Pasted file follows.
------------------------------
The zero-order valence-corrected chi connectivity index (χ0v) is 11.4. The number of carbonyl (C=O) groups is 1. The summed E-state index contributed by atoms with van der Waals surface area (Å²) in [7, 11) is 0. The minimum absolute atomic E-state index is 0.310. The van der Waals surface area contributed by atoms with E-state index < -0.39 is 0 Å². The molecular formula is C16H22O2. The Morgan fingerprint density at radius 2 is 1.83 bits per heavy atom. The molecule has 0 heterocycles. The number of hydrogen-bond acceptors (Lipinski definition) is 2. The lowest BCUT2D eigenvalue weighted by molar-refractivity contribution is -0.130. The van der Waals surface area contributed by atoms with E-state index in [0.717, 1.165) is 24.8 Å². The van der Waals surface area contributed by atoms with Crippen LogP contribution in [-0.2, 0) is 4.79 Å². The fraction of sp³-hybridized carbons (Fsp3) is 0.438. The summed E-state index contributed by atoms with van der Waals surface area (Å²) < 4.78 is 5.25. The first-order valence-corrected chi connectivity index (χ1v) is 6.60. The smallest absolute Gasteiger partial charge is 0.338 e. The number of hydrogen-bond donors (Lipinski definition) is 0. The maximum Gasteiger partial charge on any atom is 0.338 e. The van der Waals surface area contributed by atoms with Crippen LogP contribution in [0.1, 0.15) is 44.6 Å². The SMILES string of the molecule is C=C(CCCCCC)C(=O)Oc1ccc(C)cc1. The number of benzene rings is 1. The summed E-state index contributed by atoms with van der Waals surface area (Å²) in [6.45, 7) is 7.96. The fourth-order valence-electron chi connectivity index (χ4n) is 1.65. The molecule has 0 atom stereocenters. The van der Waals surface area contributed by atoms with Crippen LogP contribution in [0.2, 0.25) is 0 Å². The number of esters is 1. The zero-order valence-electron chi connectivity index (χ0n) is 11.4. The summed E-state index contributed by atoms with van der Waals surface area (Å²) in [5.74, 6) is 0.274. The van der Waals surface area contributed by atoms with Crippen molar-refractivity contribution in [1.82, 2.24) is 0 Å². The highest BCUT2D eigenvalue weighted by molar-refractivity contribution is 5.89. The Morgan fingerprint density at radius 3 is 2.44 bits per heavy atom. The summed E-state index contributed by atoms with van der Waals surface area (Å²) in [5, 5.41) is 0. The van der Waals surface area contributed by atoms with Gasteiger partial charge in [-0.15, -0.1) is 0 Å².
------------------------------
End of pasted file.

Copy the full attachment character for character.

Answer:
The zero-order valence-corrected chi connectivity index (χ0v) is 11.4. The number of carbonyl (C=O) groups is 1. The summed E-state index contributed by atoms with van der Waals surface area (Å²) in [7, 11) is 0. The minimum absolute atomic E-state index is 0.310. The van der Waals surface area contributed by atoms with E-state index < -0.39 is 0 Å². The molecular formula is C16H22O2. The Morgan fingerprint density at radius 2 is 1.83 bits per heavy atom. The molecule has 0 heterocycles. The number of hydrogen-bond acceptors (Lipinski definition) is 2. The lowest BCUT2D eigenvalue weighted by molar-refractivity contribution is -0.130. The van der Waals surface area contributed by atoms with E-state index in [0.717, 1.165) is 24.8 Å². The van der Waals surface area contributed by atoms with Crippen LogP contribution in [-0.2, 0) is 4.79 Å². The fraction of sp³-hybridized carbons (Fsp3) is 0.438. The summed E-state index contributed by atoms with van der Waals surface area (Å²) < 4.78 is 5.25. The first-order valence-corrected chi connectivity index (χ1v) is 6.60. The smallest absolute Gasteiger partial charge is 0.338 e. The number of hydrogen-bond donors (Lipinski definition) is 0. The maximum Gasteiger partial charge on any atom is 0.338 e. The van der Waals surface area contributed by atoms with Crippen LogP contribution in [0.1, 0.15) is 44.6 Å². The SMILES string of the molecule is C=C(CCCCCC)C(=O)Oc1ccc(C)cc1. The number of benzene rings is 1. The summed E-state index contributed by atoms with van der Waals surface area (Å²) in [6.45, 7) is 7.96. The fourth-order valence-electron chi connectivity index (χ4n) is 1.65. The molecule has 0 atom stereocenters. The van der Waals surface area contributed by atoms with Crippen LogP contribution in [0.2, 0.25) is 0 Å². The number of esters is 1. The zero-order valence-electron chi connectivity index (χ0n) is 11.4. The summed E-state index contributed by atoms with van der Waals surface area (Å²) in [5.74, 6) is 0.274. The van der Waals surface area contributed by atoms with Crippen molar-refractivity contribution in [1.82, 2.24) is 0 Å². The highest BCUT2D eigenvalue weighted by molar-refractivity contribution is 5.89. The Morgan fingerprint density at radius 3 is 2.44 bits per heavy atom. The summed E-state index contributed by atoms with van der Waals surface area (Å²) in [5, 5.41) is 0. The van der Waals surface area contributed by atoms with Gasteiger partial charge in [-0.15, -0.1) is 0 Å².